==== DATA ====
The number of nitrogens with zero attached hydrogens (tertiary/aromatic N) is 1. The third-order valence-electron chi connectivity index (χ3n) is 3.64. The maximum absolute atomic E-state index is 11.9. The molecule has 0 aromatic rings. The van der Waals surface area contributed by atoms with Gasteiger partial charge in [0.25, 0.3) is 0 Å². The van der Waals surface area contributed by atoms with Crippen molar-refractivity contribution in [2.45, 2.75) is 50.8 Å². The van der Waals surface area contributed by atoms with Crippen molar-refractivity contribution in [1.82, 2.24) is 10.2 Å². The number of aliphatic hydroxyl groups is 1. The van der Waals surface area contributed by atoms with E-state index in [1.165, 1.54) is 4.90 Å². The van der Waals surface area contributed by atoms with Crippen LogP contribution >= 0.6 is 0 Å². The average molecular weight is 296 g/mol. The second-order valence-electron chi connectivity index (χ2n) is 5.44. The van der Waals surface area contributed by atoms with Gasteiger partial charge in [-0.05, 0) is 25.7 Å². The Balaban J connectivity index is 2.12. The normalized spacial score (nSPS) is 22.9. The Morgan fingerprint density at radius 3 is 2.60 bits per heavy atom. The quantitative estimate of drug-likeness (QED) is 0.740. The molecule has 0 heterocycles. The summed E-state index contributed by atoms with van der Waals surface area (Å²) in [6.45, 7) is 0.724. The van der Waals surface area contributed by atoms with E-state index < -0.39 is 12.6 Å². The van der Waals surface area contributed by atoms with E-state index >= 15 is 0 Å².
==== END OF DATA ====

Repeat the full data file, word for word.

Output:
The number of nitrogens with zero attached hydrogens (tertiary/aromatic N) is 1. The third-order valence-electron chi connectivity index (χ3n) is 3.64. The maximum absolute atomic E-state index is 11.9. The molecule has 0 aromatic rings. The van der Waals surface area contributed by atoms with Gasteiger partial charge in [0.25, 0.3) is 0 Å². The van der Waals surface area contributed by atoms with Crippen molar-refractivity contribution in [2.45, 2.75) is 50.8 Å². The van der Waals surface area contributed by atoms with Crippen molar-refractivity contribution in [1.82, 2.24) is 10.2 Å². The number of aliphatic hydroxyl groups is 1. The van der Waals surface area contributed by atoms with E-state index in [1.165, 1.54) is 4.90 Å². The van der Waals surface area contributed by atoms with Crippen LogP contribution >= 0.6 is 0 Å². The average molecular weight is 296 g/mol. The second-order valence-electron chi connectivity index (χ2n) is 5.44. The van der Waals surface area contributed by atoms with Gasteiger partial charge in [-0.05, 0) is 25.7 Å². The Balaban J connectivity index is 2.12. The normalized spacial score (nSPS) is 22.9. The Morgan fingerprint density at radius 3 is 2.60 bits per heavy atom. The quantitative estimate of drug-likeness (QED) is 0.740. The molecule has 0 heterocycles. The summed E-state index contributed by atoms with van der Waals surface area (Å²) in [6.45, 7) is 0.724. The van der Waals surface area contributed by atoms with E-state index < -0.39 is 12.6 Å². The van der Waals surface area contributed by atoms with E-state index >= 15 is 0 Å².